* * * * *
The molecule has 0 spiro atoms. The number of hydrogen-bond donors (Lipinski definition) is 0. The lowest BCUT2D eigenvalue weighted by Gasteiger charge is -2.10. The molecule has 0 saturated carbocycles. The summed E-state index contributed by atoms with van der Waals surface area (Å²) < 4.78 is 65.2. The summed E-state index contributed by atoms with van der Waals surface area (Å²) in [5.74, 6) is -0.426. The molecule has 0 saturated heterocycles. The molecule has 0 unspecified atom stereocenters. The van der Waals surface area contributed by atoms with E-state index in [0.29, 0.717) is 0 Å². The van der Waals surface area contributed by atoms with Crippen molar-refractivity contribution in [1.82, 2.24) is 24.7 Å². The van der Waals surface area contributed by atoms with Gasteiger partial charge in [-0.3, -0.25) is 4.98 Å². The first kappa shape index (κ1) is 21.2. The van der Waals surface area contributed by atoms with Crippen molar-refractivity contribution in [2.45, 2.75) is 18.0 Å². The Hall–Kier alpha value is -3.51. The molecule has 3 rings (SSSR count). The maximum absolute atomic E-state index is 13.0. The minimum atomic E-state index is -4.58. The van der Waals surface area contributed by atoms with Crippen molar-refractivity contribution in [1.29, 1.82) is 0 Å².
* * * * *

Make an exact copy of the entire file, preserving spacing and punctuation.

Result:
The molecule has 0 spiro atoms. The number of hydrogen-bond donors (Lipinski definition) is 0. The lowest BCUT2D eigenvalue weighted by Gasteiger charge is -2.10. The molecule has 0 saturated carbocycles. The summed E-state index contributed by atoms with van der Waals surface area (Å²) < 4.78 is 65.2. The summed E-state index contributed by atoms with van der Waals surface area (Å²) in [5.74, 6) is -0.426. The molecule has 0 saturated heterocycles. The molecule has 0 unspecified atom stereocenters. The van der Waals surface area contributed by atoms with E-state index in [0.29, 0.717) is 0 Å². The van der Waals surface area contributed by atoms with Crippen molar-refractivity contribution in [1.82, 2.24) is 24.7 Å². The van der Waals surface area contributed by atoms with Gasteiger partial charge in [-0.3, -0.25) is 4.98 Å². The first kappa shape index (κ1) is 21.2. The van der Waals surface area contributed by atoms with Crippen molar-refractivity contribution in [2.45, 2.75) is 18.0 Å². The Hall–Kier alpha value is -3.51. The molecule has 3 rings (SSSR count). The maximum absolute atomic E-state index is 13.0. The minimum atomic E-state index is -4.58. The van der Waals surface area contributed by atoms with Crippen molar-refractivity contribution in [1.29, 1.82) is 0 Å².